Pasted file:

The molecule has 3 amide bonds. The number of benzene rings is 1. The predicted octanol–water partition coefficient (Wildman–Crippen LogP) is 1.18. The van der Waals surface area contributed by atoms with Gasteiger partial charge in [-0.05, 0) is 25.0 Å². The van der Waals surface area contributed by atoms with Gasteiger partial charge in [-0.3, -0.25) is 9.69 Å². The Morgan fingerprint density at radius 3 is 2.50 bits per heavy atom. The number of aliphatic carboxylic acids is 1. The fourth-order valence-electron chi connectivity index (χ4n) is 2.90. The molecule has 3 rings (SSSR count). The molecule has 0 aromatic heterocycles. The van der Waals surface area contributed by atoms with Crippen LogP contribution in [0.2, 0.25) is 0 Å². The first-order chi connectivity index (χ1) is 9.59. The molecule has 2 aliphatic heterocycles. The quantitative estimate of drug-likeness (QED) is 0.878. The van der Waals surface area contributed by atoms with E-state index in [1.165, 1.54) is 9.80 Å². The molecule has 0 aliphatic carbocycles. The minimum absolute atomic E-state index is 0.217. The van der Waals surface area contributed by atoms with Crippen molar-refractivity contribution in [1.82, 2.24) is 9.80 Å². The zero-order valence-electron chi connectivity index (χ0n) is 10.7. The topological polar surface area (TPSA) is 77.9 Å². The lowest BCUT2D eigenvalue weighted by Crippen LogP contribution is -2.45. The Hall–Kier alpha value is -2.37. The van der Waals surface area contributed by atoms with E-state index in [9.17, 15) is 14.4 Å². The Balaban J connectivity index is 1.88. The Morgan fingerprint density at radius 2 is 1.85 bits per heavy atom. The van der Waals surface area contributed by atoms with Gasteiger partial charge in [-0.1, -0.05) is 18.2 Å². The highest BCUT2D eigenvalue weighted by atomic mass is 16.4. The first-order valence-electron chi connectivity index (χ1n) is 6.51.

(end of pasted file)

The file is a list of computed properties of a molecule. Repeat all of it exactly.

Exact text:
The molecule has 3 amide bonds. The number of benzene rings is 1. The predicted octanol–water partition coefficient (Wildman–Crippen LogP) is 1.18. The van der Waals surface area contributed by atoms with Gasteiger partial charge in [-0.05, 0) is 25.0 Å². The van der Waals surface area contributed by atoms with Gasteiger partial charge in [-0.3, -0.25) is 9.69 Å². The Morgan fingerprint density at radius 3 is 2.50 bits per heavy atom. The number of aliphatic carboxylic acids is 1. The fourth-order valence-electron chi connectivity index (χ4n) is 2.90. The molecule has 3 rings (SSSR count). The molecule has 0 aromatic heterocycles. The van der Waals surface area contributed by atoms with Crippen LogP contribution in [0.2, 0.25) is 0 Å². The first-order chi connectivity index (χ1) is 9.59. The molecule has 2 aliphatic heterocycles. The quantitative estimate of drug-likeness (QED) is 0.878. The van der Waals surface area contributed by atoms with E-state index in [1.165, 1.54) is 9.80 Å². The molecule has 0 aliphatic carbocycles. The minimum absolute atomic E-state index is 0.217. The van der Waals surface area contributed by atoms with Crippen molar-refractivity contribution in [1.82, 2.24) is 9.80 Å². The zero-order valence-electron chi connectivity index (χ0n) is 10.7. The topological polar surface area (TPSA) is 77.9 Å². The lowest BCUT2D eigenvalue weighted by Crippen LogP contribution is -2.45. The Hall–Kier alpha value is -2.37. The van der Waals surface area contributed by atoms with E-state index in [9.17, 15) is 14.4 Å². The Balaban J connectivity index is 1.88. The Morgan fingerprint density at radius 2 is 1.85 bits per heavy atom. The van der Waals surface area contributed by atoms with Gasteiger partial charge in [-0.1, -0.05) is 18.2 Å². The highest BCUT2D eigenvalue weighted by atomic mass is 16.4. The first-order valence-electron chi connectivity index (χ1n) is 6.51.